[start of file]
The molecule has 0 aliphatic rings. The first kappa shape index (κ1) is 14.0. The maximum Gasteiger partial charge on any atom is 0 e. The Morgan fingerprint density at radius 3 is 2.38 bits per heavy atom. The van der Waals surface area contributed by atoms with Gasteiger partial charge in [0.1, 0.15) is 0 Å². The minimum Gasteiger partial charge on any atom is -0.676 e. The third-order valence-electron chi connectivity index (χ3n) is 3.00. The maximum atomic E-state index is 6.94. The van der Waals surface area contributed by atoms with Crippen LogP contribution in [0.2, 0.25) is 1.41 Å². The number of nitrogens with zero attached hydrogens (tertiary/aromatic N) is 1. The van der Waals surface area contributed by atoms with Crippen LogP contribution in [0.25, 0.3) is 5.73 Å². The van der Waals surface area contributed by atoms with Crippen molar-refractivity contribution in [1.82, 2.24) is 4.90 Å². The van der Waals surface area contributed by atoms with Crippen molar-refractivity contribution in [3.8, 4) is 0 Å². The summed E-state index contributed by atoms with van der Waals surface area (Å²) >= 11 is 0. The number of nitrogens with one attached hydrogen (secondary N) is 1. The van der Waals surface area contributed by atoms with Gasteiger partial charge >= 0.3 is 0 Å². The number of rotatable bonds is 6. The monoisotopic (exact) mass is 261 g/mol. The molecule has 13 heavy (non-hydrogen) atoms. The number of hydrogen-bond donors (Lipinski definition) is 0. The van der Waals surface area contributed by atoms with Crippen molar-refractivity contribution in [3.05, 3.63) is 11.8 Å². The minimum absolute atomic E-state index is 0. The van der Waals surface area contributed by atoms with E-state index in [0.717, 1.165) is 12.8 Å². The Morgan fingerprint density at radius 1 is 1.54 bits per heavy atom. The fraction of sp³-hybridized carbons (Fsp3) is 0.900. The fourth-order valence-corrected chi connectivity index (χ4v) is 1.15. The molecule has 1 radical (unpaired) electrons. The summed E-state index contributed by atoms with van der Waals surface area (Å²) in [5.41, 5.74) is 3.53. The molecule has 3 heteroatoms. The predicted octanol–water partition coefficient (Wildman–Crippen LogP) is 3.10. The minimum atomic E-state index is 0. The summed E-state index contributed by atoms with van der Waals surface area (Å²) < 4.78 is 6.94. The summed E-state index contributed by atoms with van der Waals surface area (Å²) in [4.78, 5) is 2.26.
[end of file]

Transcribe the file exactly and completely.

The molecule has 0 aliphatic rings. The first kappa shape index (κ1) is 14.0. The maximum Gasteiger partial charge on any atom is 0 e. The Morgan fingerprint density at radius 3 is 2.38 bits per heavy atom. The van der Waals surface area contributed by atoms with Gasteiger partial charge in [0.1, 0.15) is 0 Å². The minimum Gasteiger partial charge on any atom is -0.676 e. The third-order valence-electron chi connectivity index (χ3n) is 3.00. The maximum atomic E-state index is 6.94. The van der Waals surface area contributed by atoms with Crippen LogP contribution in [0.2, 0.25) is 1.41 Å². The number of nitrogens with zero attached hydrogens (tertiary/aromatic N) is 1. The van der Waals surface area contributed by atoms with Crippen LogP contribution in [0.25, 0.3) is 5.73 Å². The van der Waals surface area contributed by atoms with Crippen molar-refractivity contribution in [1.82, 2.24) is 4.90 Å². The van der Waals surface area contributed by atoms with Crippen molar-refractivity contribution in [3.8, 4) is 0 Å². The summed E-state index contributed by atoms with van der Waals surface area (Å²) >= 11 is 0. The number of nitrogens with one attached hydrogen (secondary N) is 1. The van der Waals surface area contributed by atoms with Gasteiger partial charge >= 0.3 is 0 Å². The number of rotatable bonds is 6. The monoisotopic (exact) mass is 261 g/mol. The molecule has 13 heavy (non-hydrogen) atoms. The number of hydrogen-bond donors (Lipinski definition) is 0. The van der Waals surface area contributed by atoms with Crippen molar-refractivity contribution in [3.05, 3.63) is 11.8 Å². The minimum absolute atomic E-state index is 0. The van der Waals surface area contributed by atoms with E-state index in [0.717, 1.165) is 12.8 Å². The Morgan fingerprint density at radius 1 is 1.54 bits per heavy atom. The fraction of sp³-hybridized carbons (Fsp3) is 0.900. The fourth-order valence-corrected chi connectivity index (χ4v) is 1.15. The molecule has 1 radical (unpaired) electrons. The summed E-state index contributed by atoms with van der Waals surface area (Å²) in [5.41, 5.74) is 3.53. The molecule has 3 heteroatoms. The predicted octanol–water partition coefficient (Wildman–Crippen LogP) is 3.10. The minimum atomic E-state index is 0. The summed E-state index contributed by atoms with van der Waals surface area (Å²) < 4.78 is 6.94. The summed E-state index contributed by atoms with van der Waals surface area (Å²) in [4.78, 5) is 2.26.